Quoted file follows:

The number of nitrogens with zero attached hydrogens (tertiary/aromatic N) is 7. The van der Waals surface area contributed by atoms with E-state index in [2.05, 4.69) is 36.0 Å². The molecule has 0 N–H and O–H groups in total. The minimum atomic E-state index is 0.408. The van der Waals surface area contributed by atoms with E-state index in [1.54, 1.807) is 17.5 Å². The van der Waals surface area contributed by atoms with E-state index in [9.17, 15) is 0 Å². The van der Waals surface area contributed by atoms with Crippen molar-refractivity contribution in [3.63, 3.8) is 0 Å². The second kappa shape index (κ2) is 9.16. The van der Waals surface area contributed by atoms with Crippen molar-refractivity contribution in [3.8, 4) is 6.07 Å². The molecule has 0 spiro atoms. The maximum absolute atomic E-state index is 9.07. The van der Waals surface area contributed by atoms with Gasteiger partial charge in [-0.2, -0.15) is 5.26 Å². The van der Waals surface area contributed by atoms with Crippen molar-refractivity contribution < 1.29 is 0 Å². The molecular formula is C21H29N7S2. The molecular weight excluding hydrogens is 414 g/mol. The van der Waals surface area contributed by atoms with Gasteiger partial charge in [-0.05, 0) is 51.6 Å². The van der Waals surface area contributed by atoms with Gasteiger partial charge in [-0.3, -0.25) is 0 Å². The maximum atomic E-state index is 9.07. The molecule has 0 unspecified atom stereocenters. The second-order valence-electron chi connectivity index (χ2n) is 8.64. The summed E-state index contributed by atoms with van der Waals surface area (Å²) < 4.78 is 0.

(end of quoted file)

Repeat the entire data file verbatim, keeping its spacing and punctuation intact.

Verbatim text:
The number of nitrogens with zero attached hydrogens (tertiary/aromatic N) is 7. The van der Waals surface area contributed by atoms with E-state index in [2.05, 4.69) is 36.0 Å². The molecule has 0 N–H and O–H groups in total. The minimum atomic E-state index is 0.408. The van der Waals surface area contributed by atoms with E-state index in [1.54, 1.807) is 17.5 Å². The van der Waals surface area contributed by atoms with E-state index in [9.17, 15) is 0 Å². The van der Waals surface area contributed by atoms with Crippen molar-refractivity contribution in [3.63, 3.8) is 0 Å². The second kappa shape index (κ2) is 9.16. The van der Waals surface area contributed by atoms with Crippen molar-refractivity contribution in [3.8, 4) is 6.07 Å². The molecule has 0 spiro atoms. The maximum absolute atomic E-state index is 9.07. The van der Waals surface area contributed by atoms with Gasteiger partial charge in [-0.2, -0.15) is 5.26 Å². The van der Waals surface area contributed by atoms with Crippen molar-refractivity contribution < 1.29 is 0 Å². The molecular formula is C21H29N7S2. The molecular weight excluding hydrogens is 414 g/mol. The van der Waals surface area contributed by atoms with Gasteiger partial charge in [-0.05, 0) is 51.6 Å². The van der Waals surface area contributed by atoms with Gasteiger partial charge in [-0.3, -0.25) is 0 Å². The maximum atomic E-state index is 9.07. The molecule has 0 unspecified atom stereocenters. The second-order valence-electron chi connectivity index (χ2n) is 8.64. The summed E-state index contributed by atoms with van der Waals surface area (Å²) < 4.78 is 0.